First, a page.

The World Food Programme (WFP) and United Nations Refugee Agency (UNHCR) appealed today to donors to contribute funds so that a 25 percent reduction from January onwards in food or cash assistance for more than 100,000 refugees in Rwanda can be reversed as soon as possible.
Full rations for refugees provide 2,100 calories per person per day, the minimum for a healthy life. Until November 2017, WFP provided 16.95 kilograms of food to each refugee each month, mainly maize, beans, vegetable oil and salt. Other refugees received 7,600 Rwandan Francs (US$9) to buy food in local markets. However, funding shortages forced WFP to trim assistance to 90 percent in November and December. The funding situation is now so bad that from January WFP reduced the ration sizes even further – to 75 percent.
However, refugees identified as particularly vulnerable, such as children under five years of age, school children, pregnant and nursing mothers as well as people living with HIV and tuberculosis patients under treatment still receive a full ration of nutrition support from WFP.
Read More: https://reliefweb.int/report/rwanda/food-rations-refugees-rwanda-are-reduced-amidst-funding-shortfalls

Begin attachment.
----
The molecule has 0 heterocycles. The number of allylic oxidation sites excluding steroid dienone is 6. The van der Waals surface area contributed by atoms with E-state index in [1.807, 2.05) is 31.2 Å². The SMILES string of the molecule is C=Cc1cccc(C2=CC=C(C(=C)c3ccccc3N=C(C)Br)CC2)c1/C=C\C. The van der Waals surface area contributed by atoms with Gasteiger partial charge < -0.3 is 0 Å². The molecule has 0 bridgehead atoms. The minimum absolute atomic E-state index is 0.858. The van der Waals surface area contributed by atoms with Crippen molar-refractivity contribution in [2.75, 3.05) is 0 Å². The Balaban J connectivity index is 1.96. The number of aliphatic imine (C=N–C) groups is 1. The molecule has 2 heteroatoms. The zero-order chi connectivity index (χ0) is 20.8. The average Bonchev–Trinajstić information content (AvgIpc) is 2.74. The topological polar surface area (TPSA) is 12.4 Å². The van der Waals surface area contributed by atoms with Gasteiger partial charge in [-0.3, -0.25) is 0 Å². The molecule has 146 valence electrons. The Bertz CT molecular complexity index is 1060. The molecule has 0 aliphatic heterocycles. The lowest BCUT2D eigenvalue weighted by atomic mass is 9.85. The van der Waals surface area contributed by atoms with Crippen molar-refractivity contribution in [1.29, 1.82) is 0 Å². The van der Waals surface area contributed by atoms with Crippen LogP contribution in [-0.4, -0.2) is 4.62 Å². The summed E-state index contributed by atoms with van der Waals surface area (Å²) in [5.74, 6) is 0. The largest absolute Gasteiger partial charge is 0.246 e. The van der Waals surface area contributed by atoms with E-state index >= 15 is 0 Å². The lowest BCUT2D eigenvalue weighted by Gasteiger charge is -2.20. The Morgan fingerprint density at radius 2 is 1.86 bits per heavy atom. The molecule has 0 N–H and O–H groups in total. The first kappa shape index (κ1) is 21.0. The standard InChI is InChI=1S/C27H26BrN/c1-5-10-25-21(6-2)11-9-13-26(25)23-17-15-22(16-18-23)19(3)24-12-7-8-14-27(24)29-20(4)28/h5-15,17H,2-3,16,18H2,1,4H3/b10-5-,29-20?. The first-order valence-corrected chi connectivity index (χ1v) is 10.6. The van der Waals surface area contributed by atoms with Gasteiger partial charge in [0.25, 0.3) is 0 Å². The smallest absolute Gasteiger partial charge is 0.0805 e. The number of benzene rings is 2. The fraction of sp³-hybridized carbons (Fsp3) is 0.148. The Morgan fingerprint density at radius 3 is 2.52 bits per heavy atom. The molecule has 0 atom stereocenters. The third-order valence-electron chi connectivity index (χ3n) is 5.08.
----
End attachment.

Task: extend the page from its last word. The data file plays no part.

IN MOSUL, Iraq’s second largest city, Christmas bells rang out again this year for the first time in four years. During the preceding years this once so familiar sound had no longer been heard. Now, thanks to the ouster of ISIS from the city, Christians were able to celebrate Christmas Mass in the church of Mar Boulus (Saint Paul) in the Al-Mundshen suburb of Mosul.
However, the joyful event almost didn’t happen. Right up until Christmas it had been nearly impossible for Christians to clean their church in Mosul. But then a group of young Muslims took the initiative, helping with the clean-up and even re-erecting the cross; in a sign of reconciliation, the Muslims also invited all Christians in the region to celebrate Christmas in Mosul.
Read More: https://www.churchinneed.org/first-christmas-mass-mosul-since-2014/
One of the main tools Open Doors uses to track and measure the extent of persecution in the world is the World Watch List (#WWL). Opendoorsusa have been monitoring the worldwide persecution of Christians since the 1970s. Throughout the ‘80s and ‘90s, the WWL methodology gradually evolved. In 2012, Open Doors’ research unit, World Watch Research (WWR), comprehensively revised the methodology of the WWL to provide greater credibility, transparency, objectivity and scientific quality. And in 2013 and 2016, Opendoorsusa further refined the methodology. Each year, the World Watch List is independently audited by the only institution with academics dedicated to studying the religious liberty of Christians – the International Institute of Religious Freedom (IIRF).
Here is The List: https://www.opendoorsusa.org/christian-persecution/world-watch-list/?display=list